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Israelis Split over Whether to Cooperate with U.N. Inquiry

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The leaders of Israel’s unity coalition government seem to be at odds over whether to cooperate with a special United Nations envoy due here this week to examine conditions in the administered territories, Yediot Achronot reported Tuesday.

The emissary, U.N. Undersecretary for Middle East Affairs Marrack Goulding, was dispatched to Israel by U.N. Secretary General Javier Perez de Cuellar in compliance with a Dec. 22 resolution of the Security Council that strongly deplored Israel’s handling of recent disturbances in the West Bank and Gaza Strip and demanded an on-the-spot investigation.

Foreign Minister Shimon Peres announced he would meet with Goulding to explain Israel’s opposition to the resolution, adopted by a vote of 14-0 with the United States abstaining.

Premier Yitzhak Shamir said Monday he was undecided. But Likud sources have already assailed Peres for his willingness to cooperate with the U.N. envoy, which they claimed would “snowball” into further U.N. intervention in the territories.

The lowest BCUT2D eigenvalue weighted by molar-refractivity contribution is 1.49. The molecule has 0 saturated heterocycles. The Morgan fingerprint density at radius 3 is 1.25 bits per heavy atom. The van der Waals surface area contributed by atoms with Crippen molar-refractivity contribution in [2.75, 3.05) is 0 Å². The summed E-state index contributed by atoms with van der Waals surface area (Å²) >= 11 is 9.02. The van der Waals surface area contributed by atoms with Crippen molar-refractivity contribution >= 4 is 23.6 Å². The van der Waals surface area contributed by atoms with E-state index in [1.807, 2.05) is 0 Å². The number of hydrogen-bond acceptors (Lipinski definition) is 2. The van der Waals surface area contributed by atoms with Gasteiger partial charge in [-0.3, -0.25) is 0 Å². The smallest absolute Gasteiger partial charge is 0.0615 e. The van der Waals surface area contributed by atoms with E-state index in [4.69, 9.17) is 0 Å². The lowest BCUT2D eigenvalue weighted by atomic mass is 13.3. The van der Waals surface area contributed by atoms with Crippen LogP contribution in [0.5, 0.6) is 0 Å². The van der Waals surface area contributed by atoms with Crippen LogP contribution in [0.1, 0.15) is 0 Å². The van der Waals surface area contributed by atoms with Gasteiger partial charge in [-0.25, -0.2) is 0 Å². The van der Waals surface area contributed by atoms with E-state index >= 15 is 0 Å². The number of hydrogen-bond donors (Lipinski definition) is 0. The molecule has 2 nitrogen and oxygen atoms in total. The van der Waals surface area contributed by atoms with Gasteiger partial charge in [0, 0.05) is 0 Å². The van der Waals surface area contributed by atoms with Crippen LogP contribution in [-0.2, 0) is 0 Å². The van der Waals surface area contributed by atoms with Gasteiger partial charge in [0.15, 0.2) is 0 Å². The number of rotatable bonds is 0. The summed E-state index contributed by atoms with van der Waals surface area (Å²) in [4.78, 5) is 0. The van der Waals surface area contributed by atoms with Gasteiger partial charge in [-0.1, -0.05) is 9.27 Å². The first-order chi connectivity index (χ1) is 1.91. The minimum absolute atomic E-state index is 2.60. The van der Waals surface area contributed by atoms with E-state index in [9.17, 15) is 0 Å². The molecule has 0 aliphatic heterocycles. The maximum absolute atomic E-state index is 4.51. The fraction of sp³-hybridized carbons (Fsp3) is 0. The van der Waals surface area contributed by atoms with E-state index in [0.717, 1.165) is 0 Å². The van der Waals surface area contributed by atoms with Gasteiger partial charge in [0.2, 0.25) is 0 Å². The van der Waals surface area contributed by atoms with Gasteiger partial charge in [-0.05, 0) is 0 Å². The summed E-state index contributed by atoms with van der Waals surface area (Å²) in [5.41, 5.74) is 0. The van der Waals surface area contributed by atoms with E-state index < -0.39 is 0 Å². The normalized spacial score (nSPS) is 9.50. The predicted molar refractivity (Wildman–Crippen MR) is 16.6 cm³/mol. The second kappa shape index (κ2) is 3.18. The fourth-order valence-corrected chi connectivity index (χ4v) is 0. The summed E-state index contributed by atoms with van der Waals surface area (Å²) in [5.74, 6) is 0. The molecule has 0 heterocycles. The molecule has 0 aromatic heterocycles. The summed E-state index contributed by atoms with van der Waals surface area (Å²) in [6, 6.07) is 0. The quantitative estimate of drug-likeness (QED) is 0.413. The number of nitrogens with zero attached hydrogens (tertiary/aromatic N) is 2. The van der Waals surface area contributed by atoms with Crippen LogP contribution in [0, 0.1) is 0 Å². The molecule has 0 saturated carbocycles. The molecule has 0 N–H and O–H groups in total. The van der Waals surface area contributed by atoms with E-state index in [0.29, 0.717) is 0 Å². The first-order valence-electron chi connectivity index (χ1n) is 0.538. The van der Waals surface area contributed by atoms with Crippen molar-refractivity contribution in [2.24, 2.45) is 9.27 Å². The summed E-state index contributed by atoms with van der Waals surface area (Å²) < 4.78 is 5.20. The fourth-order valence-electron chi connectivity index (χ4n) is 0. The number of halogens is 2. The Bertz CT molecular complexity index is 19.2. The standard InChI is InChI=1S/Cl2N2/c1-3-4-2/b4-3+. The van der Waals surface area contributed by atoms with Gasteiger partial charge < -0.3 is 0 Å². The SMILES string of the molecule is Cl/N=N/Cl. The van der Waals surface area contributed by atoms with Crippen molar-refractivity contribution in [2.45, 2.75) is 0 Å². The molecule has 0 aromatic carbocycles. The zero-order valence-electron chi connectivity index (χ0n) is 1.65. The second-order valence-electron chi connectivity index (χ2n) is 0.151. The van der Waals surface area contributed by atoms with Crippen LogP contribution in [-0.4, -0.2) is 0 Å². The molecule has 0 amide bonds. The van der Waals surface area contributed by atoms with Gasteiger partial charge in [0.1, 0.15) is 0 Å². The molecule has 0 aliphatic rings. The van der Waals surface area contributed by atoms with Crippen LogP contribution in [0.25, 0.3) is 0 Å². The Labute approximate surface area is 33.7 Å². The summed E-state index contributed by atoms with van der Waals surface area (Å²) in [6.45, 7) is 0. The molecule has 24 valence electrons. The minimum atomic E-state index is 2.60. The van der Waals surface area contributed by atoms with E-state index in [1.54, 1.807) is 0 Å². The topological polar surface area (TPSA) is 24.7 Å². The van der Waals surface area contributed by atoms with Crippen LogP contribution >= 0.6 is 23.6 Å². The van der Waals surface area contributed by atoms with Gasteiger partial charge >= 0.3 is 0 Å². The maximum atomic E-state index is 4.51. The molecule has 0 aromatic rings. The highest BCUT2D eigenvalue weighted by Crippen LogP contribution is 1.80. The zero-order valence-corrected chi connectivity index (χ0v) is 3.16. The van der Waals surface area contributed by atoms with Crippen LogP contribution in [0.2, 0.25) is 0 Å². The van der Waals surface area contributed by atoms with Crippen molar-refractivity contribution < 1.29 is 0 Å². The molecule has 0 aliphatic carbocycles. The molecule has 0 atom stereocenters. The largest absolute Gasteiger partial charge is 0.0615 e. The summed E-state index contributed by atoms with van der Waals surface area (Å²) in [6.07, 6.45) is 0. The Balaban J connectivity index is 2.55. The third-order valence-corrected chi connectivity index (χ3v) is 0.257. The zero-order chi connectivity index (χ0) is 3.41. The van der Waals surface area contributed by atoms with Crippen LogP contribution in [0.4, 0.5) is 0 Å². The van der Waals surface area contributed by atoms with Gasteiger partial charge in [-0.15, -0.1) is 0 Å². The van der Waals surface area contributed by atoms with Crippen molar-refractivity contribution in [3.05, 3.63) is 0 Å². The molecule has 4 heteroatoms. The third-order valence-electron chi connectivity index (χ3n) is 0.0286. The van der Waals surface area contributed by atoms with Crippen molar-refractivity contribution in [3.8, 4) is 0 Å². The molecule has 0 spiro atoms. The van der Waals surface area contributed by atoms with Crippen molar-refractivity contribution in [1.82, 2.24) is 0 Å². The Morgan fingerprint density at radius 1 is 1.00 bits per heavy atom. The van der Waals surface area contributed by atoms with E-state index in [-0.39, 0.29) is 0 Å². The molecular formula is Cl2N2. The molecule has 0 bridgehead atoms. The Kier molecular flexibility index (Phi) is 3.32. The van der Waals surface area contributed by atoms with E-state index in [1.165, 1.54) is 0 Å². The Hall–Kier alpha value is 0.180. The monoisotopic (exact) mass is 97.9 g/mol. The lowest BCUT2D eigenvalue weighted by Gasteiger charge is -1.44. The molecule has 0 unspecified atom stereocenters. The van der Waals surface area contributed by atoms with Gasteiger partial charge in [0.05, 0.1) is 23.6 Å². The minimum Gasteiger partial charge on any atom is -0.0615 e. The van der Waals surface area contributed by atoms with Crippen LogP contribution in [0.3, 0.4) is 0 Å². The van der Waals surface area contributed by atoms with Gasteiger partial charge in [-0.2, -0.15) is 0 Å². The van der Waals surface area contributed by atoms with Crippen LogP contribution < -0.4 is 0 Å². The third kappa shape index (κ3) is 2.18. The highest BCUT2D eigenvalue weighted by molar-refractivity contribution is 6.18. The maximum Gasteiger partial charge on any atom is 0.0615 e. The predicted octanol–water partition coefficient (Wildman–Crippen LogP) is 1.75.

Goulding is expected to visit the West Bank and Gaza Strip and have working meetings with Palestinian leaders, including Fayz Abu-Rahamal of Gaza; Hanna Seniora, an East Jerusalem newspaper editor; and Mayor Elias Freij of Bethlehem, Yediot Achronot reported.

The paper said he would report back to Perez de Cuellar and may propose the appointment of a special U.N. supervisor for the administered territories.

According to Yediot Achronot, however, the secretary general did not release a statement at the United Nations on Goulding’s trip, indicating he preferred not to give it too much public attention.

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